Key words Blood-brain barrier
Springer Online Journal Archives 1860-2000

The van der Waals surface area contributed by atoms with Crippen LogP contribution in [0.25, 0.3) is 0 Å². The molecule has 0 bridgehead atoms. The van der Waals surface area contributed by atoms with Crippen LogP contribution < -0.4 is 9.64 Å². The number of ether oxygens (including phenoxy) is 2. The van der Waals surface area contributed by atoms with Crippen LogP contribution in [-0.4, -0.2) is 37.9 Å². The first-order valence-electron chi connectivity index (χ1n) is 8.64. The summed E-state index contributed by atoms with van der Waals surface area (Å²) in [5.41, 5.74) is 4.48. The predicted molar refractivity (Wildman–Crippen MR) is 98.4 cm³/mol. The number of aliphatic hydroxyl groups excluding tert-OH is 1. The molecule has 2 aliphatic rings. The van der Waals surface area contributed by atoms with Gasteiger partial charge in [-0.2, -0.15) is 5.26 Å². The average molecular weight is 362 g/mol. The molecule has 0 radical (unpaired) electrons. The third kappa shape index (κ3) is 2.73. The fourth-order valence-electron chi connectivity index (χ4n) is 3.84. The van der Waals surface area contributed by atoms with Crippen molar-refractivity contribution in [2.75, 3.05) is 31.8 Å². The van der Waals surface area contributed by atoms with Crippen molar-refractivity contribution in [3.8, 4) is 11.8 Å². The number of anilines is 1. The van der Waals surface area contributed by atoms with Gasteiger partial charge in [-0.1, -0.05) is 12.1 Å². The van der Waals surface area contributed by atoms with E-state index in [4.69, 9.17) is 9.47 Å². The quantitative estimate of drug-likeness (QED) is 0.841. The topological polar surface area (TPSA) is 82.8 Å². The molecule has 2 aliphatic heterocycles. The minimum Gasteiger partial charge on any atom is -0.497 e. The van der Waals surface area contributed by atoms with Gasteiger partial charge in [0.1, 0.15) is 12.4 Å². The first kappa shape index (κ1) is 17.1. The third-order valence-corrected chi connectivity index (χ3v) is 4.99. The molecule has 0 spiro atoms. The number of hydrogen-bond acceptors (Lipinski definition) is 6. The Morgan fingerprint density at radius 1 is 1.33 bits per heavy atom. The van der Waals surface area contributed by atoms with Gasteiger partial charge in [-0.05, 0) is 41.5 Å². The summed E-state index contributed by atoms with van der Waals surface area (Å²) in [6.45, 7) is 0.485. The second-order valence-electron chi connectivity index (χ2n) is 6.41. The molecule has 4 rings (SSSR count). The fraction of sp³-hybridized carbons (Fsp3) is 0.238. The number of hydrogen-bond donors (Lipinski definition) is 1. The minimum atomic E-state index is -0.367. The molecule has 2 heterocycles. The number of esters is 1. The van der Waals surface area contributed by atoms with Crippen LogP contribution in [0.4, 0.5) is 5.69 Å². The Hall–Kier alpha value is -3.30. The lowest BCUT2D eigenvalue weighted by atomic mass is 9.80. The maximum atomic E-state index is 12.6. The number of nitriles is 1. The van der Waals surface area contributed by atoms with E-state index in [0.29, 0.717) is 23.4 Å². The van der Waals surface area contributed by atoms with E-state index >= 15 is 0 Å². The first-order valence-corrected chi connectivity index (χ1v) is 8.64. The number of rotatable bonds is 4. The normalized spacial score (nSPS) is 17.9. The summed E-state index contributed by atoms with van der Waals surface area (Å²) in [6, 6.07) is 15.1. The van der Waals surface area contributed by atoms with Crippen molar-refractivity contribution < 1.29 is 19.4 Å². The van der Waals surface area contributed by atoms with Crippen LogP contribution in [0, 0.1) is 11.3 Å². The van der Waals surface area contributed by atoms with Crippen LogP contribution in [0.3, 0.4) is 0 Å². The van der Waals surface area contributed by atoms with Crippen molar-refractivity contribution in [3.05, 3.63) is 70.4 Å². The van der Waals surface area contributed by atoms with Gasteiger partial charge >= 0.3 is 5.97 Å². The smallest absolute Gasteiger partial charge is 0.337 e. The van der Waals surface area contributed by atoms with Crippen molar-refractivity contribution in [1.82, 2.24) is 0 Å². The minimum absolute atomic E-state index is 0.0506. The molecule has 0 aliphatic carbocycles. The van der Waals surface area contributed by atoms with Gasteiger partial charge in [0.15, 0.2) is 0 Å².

Abstract The main objective of this study was to assess the blood-brain barrier (BBB) permeability in periventricular areas of the normal mouse brain to test the hypothesis that the fragility of the BBB in periventricular areas may play a role in periventricular white matter lesions. Vascular permeability to intravenously injected horseradish peroxidase (HRP) was examined in the periventricular areas of adult mouse brain using light and electron microscopy. Staining for HRP appeared in the periventricular area adjacent to medial side of the lateral ventricle as well as in BBB-free areas, in the lateral septal nucleus, in the medial portion of the hippocampus and in the dorsal portion of the thalamus. In addition, the staining for HRP appeared in ependymal cell layer located near the choroid plexus and was found early after HRP injection in the wall of some vessels located at medial side of the optic tract. Ultrastructural examination of the vessel wall revealed that staining for HRP in the perfusion-fixed mice after circulation of the tracer for 5 min appeared in the perivascular space, in the basal lamina, in several vesicular profiles of the endothelial cell cytoplasm including abluminal pits, in vesicular profiles of perivascular cells and in the adjacent extracellular space. In the mice perfusion-fixed after HRP circulation for 90 min, staining for HRP in the vessels at medial side of the optic tract appeared in the cytoplasm of the perivascular cells, in vesicular structures of the endothelial cell cytoplasm such as plasmalemmal vesicles, endosomes and multivesicular bodies and occasionally in the vascular basal lamina. No clear staining reaction for HRP was found in the periventricular areas adjacent to lateral side of the lateral ventricles. These findings indicate that the BBB in the periventricular area adjacent to medial side of the lateral ventricle near the root of the choroid plexus is not so tight as it is in the cortex or in the lateral periventricular areas, and suggest that the perivascular cells play a scavenger role in the periventricular area as a component of the BBB. In addition, they indicate that blood-borne macromolecules can also invade the areas adjacent to the ventricles such as the lateral septal nucleus, the medial portion of the hippocampus and the dorsal portion of the thalamus.
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